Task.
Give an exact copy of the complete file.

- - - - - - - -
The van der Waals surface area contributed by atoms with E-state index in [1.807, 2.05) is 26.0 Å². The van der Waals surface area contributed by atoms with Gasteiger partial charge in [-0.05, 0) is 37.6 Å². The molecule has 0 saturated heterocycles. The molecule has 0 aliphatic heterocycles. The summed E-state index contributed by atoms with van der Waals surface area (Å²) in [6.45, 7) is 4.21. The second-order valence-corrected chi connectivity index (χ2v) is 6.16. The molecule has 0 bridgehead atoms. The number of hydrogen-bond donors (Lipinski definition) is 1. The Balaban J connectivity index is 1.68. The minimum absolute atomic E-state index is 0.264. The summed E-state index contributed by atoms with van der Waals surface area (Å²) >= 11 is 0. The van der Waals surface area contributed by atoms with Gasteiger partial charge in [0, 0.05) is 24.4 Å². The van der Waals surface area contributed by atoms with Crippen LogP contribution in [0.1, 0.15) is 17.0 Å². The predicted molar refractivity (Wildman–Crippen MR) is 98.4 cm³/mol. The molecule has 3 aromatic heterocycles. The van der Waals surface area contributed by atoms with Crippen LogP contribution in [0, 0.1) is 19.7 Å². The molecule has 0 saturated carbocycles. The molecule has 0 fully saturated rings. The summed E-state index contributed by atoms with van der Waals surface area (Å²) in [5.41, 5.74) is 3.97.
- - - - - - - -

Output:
The van der Waals surface area contributed by atoms with E-state index in [1.807, 2.05) is 26.0 Å². The van der Waals surface area contributed by atoms with Gasteiger partial charge in [-0.05, 0) is 37.6 Å². The molecule has 0 saturated heterocycles. The molecule has 0 aliphatic heterocycles. The summed E-state index contributed by atoms with van der Waals surface area (Å²) in [6.45, 7) is 4.21. The second-order valence-corrected chi connectivity index (χ2v) is 6.16. The molecule has 0 bridgehead atoms. The number of hydrogen-bond donors (Lipinski definition) is 1. The Balaban J connectivity index is 1.68. The minimum absolute atomic E-state index is 0.264. The summed E-state index contributed by atoms with van der Waals surface area (Å²) >= 11 is 0. The van der Waals surface area contributed by atoms with Gasteiger partial charge in [0, 0.05) is 24.4 Å². The van der Waals surface area contributed by atoms with Crippen LogP contribution in [0.1, 0.15) is 17.0 Å². The predicted molar refractivity (Wildman–Crippen MR) is 98.4 cm³/mol. The molecule has 3 aromatic heterocycles. The van der Waals surface area contributed by atoms with Crippen LogP contribution in [0, 0.1) is 19.7 Å². The molecule has 0 saturated carbocycles. The molecule has 0 fully saturated rings. The summed E-state index contributed by atoms with van der Waals surface area (Å²) in [5.41, 5.74) is 3.97.